The Qatar World Cup took another strange twist on Tuesday with the capacity of its eight stadiums officially growing by 12%.
Overnight the Al Bayt Stadium, which hosted the opening game, went from 60,000 to in the pre-tournament guide to 68,895 on the official website – while the biggest stadium, the Lusail, went from 80,000 to 88,966.
It came after fans were left confused by attendances breaching stadium capacity in every game.
A source close to the organisers insisted the original numbers reflected Fifa’s requirements for stadiums to have a minimum of 80,000, 60,000 and 40,000 capacities. The Qataris have since found that the number of seats they needed for broadcast, media and sponsorship purposes was less than expected, hence the capacity increases.
The source added that the Lusail can seat 92,000 before broadcast and media requirements.
Overall the combined capacities listed on Qatar’s World Cup site increased from a combined 380,000 to 426,221 on Tuesday.
A second mystery remains, however: why there seem to be a lot more empty seats than are claimed in the official attendance figures.
Official figures suggest that over 88,000 people watched Saudi Arabia shock Argentina at the Lusail Stadium on Tuesday – less than a thousand shy of capacity – but pockets of available seating were visible across the venue.
The first and most likely explanation is ticket holders not showing up. The biggest gaps at all matches – especially the visibly under-attended Senegal v Netherlands match on Monday – are those in the most expensive seats that run down the side of the pitch in the first two tiers. This could mean sponsors or invited guests have chosen not to attend.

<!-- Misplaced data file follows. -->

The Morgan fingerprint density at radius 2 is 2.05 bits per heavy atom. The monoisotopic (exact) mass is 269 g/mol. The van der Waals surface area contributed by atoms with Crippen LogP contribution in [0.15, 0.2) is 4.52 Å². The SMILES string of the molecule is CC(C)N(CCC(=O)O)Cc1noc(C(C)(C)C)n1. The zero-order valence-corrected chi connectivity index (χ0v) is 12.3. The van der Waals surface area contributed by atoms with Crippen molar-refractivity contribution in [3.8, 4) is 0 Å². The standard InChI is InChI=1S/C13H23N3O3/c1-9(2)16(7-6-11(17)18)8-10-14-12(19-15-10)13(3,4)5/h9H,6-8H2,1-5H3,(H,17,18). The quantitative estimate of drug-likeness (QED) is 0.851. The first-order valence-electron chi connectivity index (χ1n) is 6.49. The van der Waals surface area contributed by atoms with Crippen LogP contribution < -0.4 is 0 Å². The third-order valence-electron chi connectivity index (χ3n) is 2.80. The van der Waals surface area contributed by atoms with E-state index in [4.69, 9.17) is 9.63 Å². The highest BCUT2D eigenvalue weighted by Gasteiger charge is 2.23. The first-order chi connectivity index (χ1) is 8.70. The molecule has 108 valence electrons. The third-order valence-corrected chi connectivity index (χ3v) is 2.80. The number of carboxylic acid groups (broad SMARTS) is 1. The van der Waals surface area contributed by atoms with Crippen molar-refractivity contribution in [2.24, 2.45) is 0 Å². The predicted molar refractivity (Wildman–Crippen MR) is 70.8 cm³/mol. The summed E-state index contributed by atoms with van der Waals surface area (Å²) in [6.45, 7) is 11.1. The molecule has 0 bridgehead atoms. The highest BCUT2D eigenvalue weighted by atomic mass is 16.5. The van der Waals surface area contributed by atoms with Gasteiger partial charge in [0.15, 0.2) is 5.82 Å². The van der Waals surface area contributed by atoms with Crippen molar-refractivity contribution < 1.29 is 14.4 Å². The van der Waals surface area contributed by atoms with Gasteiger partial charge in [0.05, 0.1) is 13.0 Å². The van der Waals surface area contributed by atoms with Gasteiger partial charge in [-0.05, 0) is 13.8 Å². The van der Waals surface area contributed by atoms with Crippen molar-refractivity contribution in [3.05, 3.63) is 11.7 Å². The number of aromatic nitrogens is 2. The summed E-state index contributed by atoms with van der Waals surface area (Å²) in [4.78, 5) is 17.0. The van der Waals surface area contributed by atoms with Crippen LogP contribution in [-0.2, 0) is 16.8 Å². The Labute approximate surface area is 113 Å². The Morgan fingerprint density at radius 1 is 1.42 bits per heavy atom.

It could also be that tickets are held by local fans who are unable to make the match. Although Fifa has confirmed that Qatar is among the nations to have bought the greatest share of the 3m available tickets, not surprising for a host nation, the precise number sold has not been published.
This week the Guardian met one Qatari fan who said he had tickets for 20 matches. These were bought using two separate Fifa accounts, an unauthorised practice, and he said the majority of his friends had done similar. Finally it is possible that foreign visitors, who bought tickets in the original ballot, have chosen not to travel.
One further possible explanation is the system used on the ground to sell tickets that have been returned or not sold. A central office at the DECC metro station in the West Bay of Doha offers constant access to available match tickets. But the sales system does not always show every match for sale, with most fixtures appearing to be sold out until the digital displays refreshes to show new options.
Other possible factors include problems with the digital ticketing systems, with ‘ticket resolution’ centres the site of substantial queues in the run-up to both the Saudi and England matches.
It is certainly the case, however, that organisers have talked up the number of people coming to the tournament – with Fifa’s president, Gianni Infantino, saying on Friday: “Three million people will be in the stands watching.” That claim is not always matching up to the eye test.